IGAD Names Special Envoy to Sudan

What’s Happening

The Intergovernmental Authority on Development (IGAD, an east African trade bloc) has named a special envoy to Sudan as a part of the bloc’s bid to seek an end to the war in Sudan, which is rapidly approaching the one year mark.

Lawrence Korbandy, a South Sudanese lawyer, has been named as the envoy and is reportedly tasked with putting “an end to the multi-tiered nature of the crisis, that is, humanitarian, security, economy, social, political; engulfing the Sudan.”

“The Executive Secretary underscores IGAD’s commitment to addressing the Sudan crisis through diplomatic channels. Igad remains dedicated to supporting peaceful initiatives aimed at enhancing regional stability and fostering cooperation” -Excerpt from an IGAD statement

IGAD, of which Sudan is a member, has made a number of attempts to hold dialogue aimed at ending the war. However, previous attempts, and future attempts, are complicated by the fact that Sudan’s military government announced they were suspending cooperation with IGAD in January after accusing them of bias.

The accusation came after IGAD had invited representatives of the paramilitary Rapid Support Forces, who the Sudanese military government has been at war with since April of 2023, to meetings it was trying to hold on the war in Sudan. Sudan’s foreign ministry announced the suspension on January 16th while accusing them of “violating Sudan’s sovereignty.”

The naming of an IGAD special envoy for Sudan comes not long after the US announced it was hoping to restart peace talks aimed at ending the war some time after the end of the Islamic month of Ramadan on April 9th. While there is no date yet set for the talks, the talks will reportedly involve IGAD, as well as the AU, US, and a number of other international entities.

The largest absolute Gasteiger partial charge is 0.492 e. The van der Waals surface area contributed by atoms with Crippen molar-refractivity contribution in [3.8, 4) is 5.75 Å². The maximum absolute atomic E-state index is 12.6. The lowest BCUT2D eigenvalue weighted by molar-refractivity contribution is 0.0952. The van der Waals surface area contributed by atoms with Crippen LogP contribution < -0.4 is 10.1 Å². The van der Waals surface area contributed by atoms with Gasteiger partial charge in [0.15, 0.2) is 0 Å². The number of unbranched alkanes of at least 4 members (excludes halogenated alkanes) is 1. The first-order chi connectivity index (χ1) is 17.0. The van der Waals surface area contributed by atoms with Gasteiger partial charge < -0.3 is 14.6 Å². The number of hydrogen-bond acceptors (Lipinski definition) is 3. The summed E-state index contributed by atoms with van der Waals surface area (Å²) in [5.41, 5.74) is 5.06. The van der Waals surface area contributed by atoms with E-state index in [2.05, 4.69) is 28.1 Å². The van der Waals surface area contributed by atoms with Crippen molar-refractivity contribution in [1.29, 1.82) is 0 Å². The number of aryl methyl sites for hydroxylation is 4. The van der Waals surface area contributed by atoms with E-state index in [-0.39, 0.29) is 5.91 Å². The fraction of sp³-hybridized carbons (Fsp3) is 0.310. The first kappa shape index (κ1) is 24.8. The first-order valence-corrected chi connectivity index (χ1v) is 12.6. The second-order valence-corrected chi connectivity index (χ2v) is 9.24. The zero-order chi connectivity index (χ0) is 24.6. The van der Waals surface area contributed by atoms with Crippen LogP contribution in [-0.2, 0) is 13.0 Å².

A Dire Situation

The war began in April of 2023 between the Sudanese Armed Forces (SAF) military government and the paramilitary Rapid Support Forces (RSF). The war began due to disagreements on if/how the RSF should be integrated into the military, and power sharing agreements amidst the long process of transitioning into a civilian government.

Since then, several thousand people have been killed, and millions of people have been displaced. Sudan has become the worlds largest internal displacement crisis, and is threatening to also become the worlds largest hunger crisis, as malnutrition affecting millions threatens to turn into a famine.

Several different groups, Egypt, IGAD, the AU, as well as Saudi Arabia and the US have all made individual attempts at ending the war or at the very least holding dialogue between the two sides, efforts which have seen little success. There were a number of ceasefires/humanitarian pauses established during negotiations in the Saudi city of Jeddah, however they all broke soon after being established.

Both sides have given little attention to any peace efforts, and have been subject to escalating sanctions from the US and the EU.

Sébastien Gray
Sébastien Gray
Sébastien Gray is a published journalist and historicist with over 5 years experience in writing. His primary focus is on East and West African affairs.


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